First, an apology. I’ve been very busy working on consulting work and preparing a couple of classes, so I’m late on my volunteer, shared blogging commitment. Mea Culpa. To rectify that, I’m offering a few thoughts from the first class of a six month series I’ll be doing for WordCrafters in Eugene. A link to the class appears at the end of this little essay. The classes can be taken as stand-alone classes or as a coherent series at a discount. Regardless, they will be fun and applicable to both long and short form fiction.

Now, on to a few character concepts to consider. This is, essentially, the introduction to the first class and an invitation to join us.

Begin:

Character exists in the mind/heart of the reader. Given the same text, no two readers have exactly the same character in their mind/heart. Reader perception of character is made of up of 1/3 literal text, 1/3 implication, and 1/3 projection. Once the reader has internalized an understanding of the interaction of the thirds, the writer violates the reader’s perceptions at great risk of losing the reader. I’m not saying it can’t be done to good effect. I’m saying it is rare, risky, and should only be done intentionally or if the writer believes they are a god of luck.

Figure 1 shows the components that the reader combines to create their experience of character/story: Text, Implication, and Projection.

VennImpProjTextFigure 1: The Reader Creates Character in Their Mind/Heart through Interaction of Three Mechanisms

While the reader derives their perception of character from the above mechanisms, the internalized construct that is the imagined character in their minds can be described as a different three part construct.

Thanks go out to James N. Frey for first introducing me to this consideration of character aspects.

From text, implication, and projection, the reader builds up an aggregation of beliefs about the character’s psychology, sociology, and physiology. Each of these is equal in weight in terms of interaction with one another and impact on the reader’s experience of the character.

Even though the text may not present them as equal by offering each equal real estate, the mind/heart of the reader will create the missing bits as needed (up to a point).

Figure 2 shows the components that the reader combines to create their sense of character: Psychology, Sociology, and Physiology.

VennSocPsychPysThemFigure 2: The Reader Internalizes Three Character Components, which Are Inseparable from Story Thematics

Now, what I have said so far is pretty straight forward, albeit a little abstract. Even so, most writers can begin to see how they might build a catalog of physical character traits, how they might build up a backstory for each character, and how they might set both the backstory and the foreground story in a sociological milieu they have created. All good, and these are certainly things we will explore.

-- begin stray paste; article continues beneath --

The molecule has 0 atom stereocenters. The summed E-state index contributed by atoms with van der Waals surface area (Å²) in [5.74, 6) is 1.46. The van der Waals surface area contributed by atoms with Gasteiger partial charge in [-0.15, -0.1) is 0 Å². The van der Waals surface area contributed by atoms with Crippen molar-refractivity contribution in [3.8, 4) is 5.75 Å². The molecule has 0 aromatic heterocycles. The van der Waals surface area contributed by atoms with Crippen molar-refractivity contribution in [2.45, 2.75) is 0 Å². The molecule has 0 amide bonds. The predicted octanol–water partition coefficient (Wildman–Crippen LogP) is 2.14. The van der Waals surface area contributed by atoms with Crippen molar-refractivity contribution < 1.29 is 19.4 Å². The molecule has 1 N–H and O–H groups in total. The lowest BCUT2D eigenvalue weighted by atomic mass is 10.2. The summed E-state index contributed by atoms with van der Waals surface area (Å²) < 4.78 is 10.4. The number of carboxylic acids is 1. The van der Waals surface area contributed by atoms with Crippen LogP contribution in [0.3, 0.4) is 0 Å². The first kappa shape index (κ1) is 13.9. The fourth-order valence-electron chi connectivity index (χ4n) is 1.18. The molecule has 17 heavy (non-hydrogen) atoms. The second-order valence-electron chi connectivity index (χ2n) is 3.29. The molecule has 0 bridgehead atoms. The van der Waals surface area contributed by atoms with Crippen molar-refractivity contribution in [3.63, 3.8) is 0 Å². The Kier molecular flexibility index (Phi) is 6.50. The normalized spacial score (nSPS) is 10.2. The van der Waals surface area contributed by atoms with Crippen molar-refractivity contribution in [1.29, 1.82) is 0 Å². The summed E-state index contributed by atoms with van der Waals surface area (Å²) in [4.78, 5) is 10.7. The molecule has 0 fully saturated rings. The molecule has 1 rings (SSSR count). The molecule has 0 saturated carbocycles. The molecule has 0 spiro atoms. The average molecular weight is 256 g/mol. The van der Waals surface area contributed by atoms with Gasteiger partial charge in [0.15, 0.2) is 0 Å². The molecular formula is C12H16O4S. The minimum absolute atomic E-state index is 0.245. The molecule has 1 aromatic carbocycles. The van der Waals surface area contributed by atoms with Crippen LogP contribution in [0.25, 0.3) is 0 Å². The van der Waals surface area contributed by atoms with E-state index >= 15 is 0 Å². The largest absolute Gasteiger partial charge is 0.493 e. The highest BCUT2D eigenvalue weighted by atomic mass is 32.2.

However, this is where it gets interesting and where many writers run into trouble, especially if they imagine story progressively in the same order readers read stories.

For a fully satisfying read, the reader’s perception of character must be loaded with elements that are either resonant with or in contrast to the thematics of the story. The nature of characters cannot be separated from the dramatics and thematics of the story. In a very real sense, character IS story.

One definition of story I’m very fond of is: Story is the demonstration of successful personal and social change as a result of stress.

In Figure 2, the three-part overlap at the center is labelled “thematics.” The reader’s perception of characters is critical in their eventual understanding of the themes of the story. If the characters are built with sufficient skill, the reader’s perception of them will be inseparable from the reader’s perception of the themes the story demonstrates.

The themes being demonstrated, or even just touched upon, by aspects of character may be explicit or implicit in the text, which is another way of saying the actual, literal textual representation of character may present or imply themes. Additionally, the reader will project their own life experience into the story and onto the character. Note that I said “will” and not “might.” No reader can divorce themselves completely from personal experience, and the writer must manage the reader’s projections by being very specific and appropriately vague. That last bit gets a lot of writing instructors a bit up in my face. It flies in the face of the “concrete details” and “show, don’t tell” adages. However, any selling fiction writer will likely agree that knowing how to let the reader’s imagination create a story is intertwined with knowing what words to put on the page and what words to leave off.

The first two classes in the six month series will explore the above theoretical interactions by practicing hands-on techniques for developing and managing characters in emotionally compelling fiction. The first class will focus primarily on how the reader builds their understanding of character, and hence story and theme, from what the character says and does. The second class will focus primarily on how the reader builds their understanding of character from the more subtle influences of the character’s social and psychological history as presented or implied in decision making and setting experience. Both classes will explore techniques for managing the reader’s contribution to character and story.

Here’s the link to the series. I hope we fill the room with highly creative, motivated writers who challenge the limits of techniques we play with. That is when the classes really sing for everyone involved.

https://wordcraftersineugene.org/ff_witchey/

Luck and skill to all who write and send.